Keywords: tissue engineering, humans, clinical, review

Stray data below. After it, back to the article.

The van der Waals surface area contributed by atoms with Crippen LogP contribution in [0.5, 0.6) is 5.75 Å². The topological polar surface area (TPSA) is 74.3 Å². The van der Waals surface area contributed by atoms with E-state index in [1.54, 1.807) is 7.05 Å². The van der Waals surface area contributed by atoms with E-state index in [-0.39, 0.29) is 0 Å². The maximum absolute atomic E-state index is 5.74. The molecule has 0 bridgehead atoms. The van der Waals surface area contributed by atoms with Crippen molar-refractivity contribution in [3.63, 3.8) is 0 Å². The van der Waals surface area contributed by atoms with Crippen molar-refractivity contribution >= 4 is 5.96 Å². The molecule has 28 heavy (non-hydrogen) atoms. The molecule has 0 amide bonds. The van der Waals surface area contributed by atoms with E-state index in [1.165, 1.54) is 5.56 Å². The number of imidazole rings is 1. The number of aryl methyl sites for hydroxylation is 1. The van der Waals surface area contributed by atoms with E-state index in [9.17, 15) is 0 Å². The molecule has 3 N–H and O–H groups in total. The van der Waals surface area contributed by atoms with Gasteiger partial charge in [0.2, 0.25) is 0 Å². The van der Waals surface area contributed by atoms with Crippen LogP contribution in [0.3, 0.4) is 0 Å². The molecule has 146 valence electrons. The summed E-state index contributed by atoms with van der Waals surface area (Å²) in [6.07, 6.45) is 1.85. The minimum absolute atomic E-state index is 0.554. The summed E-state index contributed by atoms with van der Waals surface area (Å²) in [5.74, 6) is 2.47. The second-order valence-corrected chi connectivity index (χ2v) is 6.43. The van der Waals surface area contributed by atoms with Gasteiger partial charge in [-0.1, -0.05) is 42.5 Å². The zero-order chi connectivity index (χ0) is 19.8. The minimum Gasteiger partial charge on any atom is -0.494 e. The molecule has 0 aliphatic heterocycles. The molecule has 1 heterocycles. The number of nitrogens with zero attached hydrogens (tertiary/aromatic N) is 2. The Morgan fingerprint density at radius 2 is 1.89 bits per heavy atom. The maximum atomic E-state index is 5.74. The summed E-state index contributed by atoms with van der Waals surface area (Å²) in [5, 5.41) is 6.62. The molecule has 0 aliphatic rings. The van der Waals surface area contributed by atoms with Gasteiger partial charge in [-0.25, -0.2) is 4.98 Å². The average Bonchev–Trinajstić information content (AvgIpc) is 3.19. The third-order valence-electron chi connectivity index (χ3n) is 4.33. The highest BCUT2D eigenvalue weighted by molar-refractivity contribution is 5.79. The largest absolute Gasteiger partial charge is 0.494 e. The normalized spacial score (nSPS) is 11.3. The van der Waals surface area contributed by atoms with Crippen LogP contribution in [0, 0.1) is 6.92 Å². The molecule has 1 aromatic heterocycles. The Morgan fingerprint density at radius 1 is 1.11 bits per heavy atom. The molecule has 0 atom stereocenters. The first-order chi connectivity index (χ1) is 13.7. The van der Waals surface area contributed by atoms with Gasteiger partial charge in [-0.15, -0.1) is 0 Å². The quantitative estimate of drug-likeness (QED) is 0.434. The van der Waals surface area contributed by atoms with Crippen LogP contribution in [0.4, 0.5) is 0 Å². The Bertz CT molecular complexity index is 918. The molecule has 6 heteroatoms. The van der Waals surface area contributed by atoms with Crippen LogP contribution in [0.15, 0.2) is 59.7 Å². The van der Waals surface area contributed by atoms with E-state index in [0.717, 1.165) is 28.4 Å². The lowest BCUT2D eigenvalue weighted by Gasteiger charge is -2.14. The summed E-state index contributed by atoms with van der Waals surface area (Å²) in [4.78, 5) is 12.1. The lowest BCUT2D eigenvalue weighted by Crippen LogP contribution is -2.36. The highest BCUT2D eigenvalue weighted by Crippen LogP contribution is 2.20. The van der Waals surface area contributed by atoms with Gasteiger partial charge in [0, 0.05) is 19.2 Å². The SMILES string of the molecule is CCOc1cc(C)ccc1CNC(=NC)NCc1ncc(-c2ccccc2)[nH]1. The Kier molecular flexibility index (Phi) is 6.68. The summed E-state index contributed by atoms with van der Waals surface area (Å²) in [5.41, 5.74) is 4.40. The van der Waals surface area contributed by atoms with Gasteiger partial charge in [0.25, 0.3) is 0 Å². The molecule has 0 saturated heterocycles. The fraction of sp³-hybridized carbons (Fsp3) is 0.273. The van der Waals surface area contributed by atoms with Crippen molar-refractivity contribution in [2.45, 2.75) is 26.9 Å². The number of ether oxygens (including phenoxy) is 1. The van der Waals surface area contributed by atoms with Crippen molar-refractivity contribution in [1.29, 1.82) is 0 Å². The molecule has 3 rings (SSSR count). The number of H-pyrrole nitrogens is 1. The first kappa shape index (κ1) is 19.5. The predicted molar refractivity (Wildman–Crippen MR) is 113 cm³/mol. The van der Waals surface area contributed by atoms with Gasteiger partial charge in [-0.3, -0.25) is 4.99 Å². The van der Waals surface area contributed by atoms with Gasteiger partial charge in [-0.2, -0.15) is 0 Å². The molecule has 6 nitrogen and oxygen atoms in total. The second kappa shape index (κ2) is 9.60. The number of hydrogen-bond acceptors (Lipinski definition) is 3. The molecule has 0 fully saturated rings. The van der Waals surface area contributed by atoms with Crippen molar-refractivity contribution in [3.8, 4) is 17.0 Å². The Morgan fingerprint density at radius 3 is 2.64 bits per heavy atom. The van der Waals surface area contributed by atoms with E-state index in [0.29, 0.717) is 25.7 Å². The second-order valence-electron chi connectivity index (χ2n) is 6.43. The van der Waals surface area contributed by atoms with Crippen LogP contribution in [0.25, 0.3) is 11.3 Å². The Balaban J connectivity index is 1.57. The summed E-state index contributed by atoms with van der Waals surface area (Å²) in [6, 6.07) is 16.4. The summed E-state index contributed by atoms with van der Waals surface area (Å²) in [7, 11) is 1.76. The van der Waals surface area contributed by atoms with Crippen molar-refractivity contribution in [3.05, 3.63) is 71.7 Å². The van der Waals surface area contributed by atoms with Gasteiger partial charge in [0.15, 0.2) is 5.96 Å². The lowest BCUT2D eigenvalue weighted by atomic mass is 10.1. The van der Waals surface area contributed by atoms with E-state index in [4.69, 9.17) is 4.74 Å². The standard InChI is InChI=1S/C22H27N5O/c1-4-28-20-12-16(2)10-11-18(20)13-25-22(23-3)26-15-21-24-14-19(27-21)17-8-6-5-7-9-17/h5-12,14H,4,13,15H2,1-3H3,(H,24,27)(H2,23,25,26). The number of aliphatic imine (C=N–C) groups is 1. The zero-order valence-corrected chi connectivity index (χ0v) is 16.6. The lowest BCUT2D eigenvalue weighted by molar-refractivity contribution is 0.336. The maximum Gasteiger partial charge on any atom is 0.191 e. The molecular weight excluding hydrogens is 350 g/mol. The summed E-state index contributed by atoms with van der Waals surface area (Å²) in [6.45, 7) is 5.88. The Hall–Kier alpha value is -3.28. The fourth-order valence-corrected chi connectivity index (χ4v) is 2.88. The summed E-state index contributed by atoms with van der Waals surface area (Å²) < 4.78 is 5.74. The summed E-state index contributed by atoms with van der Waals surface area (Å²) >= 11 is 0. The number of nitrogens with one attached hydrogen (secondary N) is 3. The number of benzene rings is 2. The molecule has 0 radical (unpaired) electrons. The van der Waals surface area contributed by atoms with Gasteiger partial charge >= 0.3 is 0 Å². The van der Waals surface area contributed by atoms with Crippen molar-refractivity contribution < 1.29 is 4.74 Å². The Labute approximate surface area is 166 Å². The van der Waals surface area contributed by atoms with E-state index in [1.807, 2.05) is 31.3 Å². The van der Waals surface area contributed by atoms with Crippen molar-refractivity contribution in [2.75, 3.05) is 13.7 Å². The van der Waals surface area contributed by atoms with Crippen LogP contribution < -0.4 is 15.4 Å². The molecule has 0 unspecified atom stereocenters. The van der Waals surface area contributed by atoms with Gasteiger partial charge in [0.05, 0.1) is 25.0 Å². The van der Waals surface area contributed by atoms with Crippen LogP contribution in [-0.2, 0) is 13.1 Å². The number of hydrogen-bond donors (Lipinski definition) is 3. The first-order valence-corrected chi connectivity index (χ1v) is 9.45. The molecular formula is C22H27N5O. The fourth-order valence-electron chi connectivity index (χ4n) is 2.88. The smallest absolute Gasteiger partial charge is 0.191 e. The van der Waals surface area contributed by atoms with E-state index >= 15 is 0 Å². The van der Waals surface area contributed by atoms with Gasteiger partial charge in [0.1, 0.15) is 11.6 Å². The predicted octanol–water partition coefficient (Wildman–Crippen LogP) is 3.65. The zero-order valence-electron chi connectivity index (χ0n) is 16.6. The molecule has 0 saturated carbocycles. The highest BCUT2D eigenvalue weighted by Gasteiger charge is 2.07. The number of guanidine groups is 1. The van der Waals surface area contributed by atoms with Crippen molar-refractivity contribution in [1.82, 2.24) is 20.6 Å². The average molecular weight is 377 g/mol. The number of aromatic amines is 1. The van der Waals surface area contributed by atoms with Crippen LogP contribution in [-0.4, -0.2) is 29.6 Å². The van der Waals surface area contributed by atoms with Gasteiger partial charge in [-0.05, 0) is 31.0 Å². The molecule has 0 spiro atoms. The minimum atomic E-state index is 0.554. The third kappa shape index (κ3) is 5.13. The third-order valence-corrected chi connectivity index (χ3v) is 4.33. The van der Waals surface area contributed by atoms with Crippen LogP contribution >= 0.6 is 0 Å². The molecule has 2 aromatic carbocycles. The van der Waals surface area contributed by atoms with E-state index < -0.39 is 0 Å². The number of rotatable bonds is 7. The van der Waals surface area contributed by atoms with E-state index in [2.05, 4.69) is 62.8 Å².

Summary:Tissue engineering has been well studied in vitro and in vivo for decades. Results have shown greater tissue growth, decreased bacteria growth, and inhibited inflammation on select tissue engineering materials. However, there have been fewer studies examining human tissue response to tissue engineering materials. This presentation presents a cohort study of novel tissue engineering materials inserted into humans. In particular, one study includes the implantation of nanotextured tissue engineered spinal implants into over 14,000 patients over the past 5 years. Results demonstrated no cases of infections or other implant failures which is significantly better than statistics on conventional (non-tissue engineering) spinal implants which have up to 20% failure rates. This study will further explain some common successful properties between such tissue engineering materials that mimic the natural properties of bone itself and possess surface energy that can competitively increase the adsorption of proteins known to promote osteoblast (bone forming cells) functions, decrease bacteria functions, and limit inflammatory cell functions. As such, this presentation will cover human clinical studies on tissue engineering materials showing improved human health.